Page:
Other factors making Russian grain less competitive on the world market are too strong a rouble, export tariffs and a record harvest (about 95 million tons of wheat), which has to be stored somewhere: for the first times for a long time, Russia is facing a lack of storage space. The country is unlikely to record revenues comparable to last year, when it made $11.5 billion from grain exports.
The fertilizer market is not doing much better. Potash fertilizer production fell by a quarter in the first seven months of the year, while their main producer, Russia’s Uralkali, is experiencing logistical and transactional problems. The drop in production is mainly the result of a 25-30% reduction in exports.
Technically, the company is not subject to sanctions, since the US Treasury issued a general license in March exempting agricultural products, including the production, transport and sale of fertilizers. But nearly a third of Uralkali’s exports have passed through Baltic ports, which now refuse to work with Russian companies. Asian buyers, on the other hand, are ready to buy more Russian fertilizers, but only at a significant discount.
Ultimately, the lack of formal bans on working with Russian agricultural companies and fertilizer producers matters little at a time when the entire Russian economy has become toxic. Banks are either slow to process transactions or categorically refuse to work with Russian companies. Foreign buyers are trying to find alternatives to Russian suppliers, and companies from the United States and Canada are quickly filling these new niches.
Even if Ukrainian cereals and fertilizers disappear from the market, there is no guarantee that they can be replaced by Russian ones. Western companies and their customers are willing to incur additional costs in order to avoid working with Russian companies, especially while the war in Ukraine continues.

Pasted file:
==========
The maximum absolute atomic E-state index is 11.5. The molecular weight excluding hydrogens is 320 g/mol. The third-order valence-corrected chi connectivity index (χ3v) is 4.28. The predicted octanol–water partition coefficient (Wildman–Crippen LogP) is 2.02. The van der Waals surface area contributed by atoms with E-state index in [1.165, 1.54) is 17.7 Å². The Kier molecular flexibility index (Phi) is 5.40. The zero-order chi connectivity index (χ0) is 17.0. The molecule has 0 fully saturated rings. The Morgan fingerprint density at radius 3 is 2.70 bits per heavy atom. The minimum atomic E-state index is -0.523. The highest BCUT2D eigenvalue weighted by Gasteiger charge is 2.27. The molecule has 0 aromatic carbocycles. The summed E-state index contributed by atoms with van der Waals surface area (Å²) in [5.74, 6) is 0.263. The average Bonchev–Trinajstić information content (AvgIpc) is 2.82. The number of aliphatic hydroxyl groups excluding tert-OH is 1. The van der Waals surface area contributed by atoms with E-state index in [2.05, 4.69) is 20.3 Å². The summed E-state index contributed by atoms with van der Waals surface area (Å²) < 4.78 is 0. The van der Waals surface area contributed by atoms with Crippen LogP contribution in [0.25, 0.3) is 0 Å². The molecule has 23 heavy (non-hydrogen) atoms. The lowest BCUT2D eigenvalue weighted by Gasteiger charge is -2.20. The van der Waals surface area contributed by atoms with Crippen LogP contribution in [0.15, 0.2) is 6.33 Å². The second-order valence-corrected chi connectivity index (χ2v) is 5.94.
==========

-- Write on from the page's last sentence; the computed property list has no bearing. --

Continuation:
Either way, Russia’s threat to pull out of the grain deal is already having an effect. In recent days, Putin has received phone calls from French President Emmanuel Macron, German Chancellor Olaf Scholz and UN Secretary General Antonio Guterres. The grain issue is also expected to be discussed in bilateral meetings at the UN General Assembly in New York starting September 20.
If the agreement fails, it will not only be a blow for Ukraine, but also for the EU. It will lead to higher wheat prices, which will inevitably translate into inflation levels, which are already at an all-time high in the Eurozone: 9.1% year-on-year in August. Food prices are the second driver of European inflation after energy prices.
Right now, given Ukraine’s successful counterattack, the fighting is not going Russia’s way. The gas supply situation in Europe is also not as bleak as Russian propaganda claims: the continent’s underground storage facilities are almost full, despite Moscow having shut down the Nord Stream gas pipeline, and although prices are high, European governments are willing to pay to end their dependence on Russia once and for all. In these circumstances, Putin, who is used to dialogue from a position of strength, finds that he does not have at his disposal as many means of pressure on the West. Threatening to torpedo the grain deal is one of the few options he has left.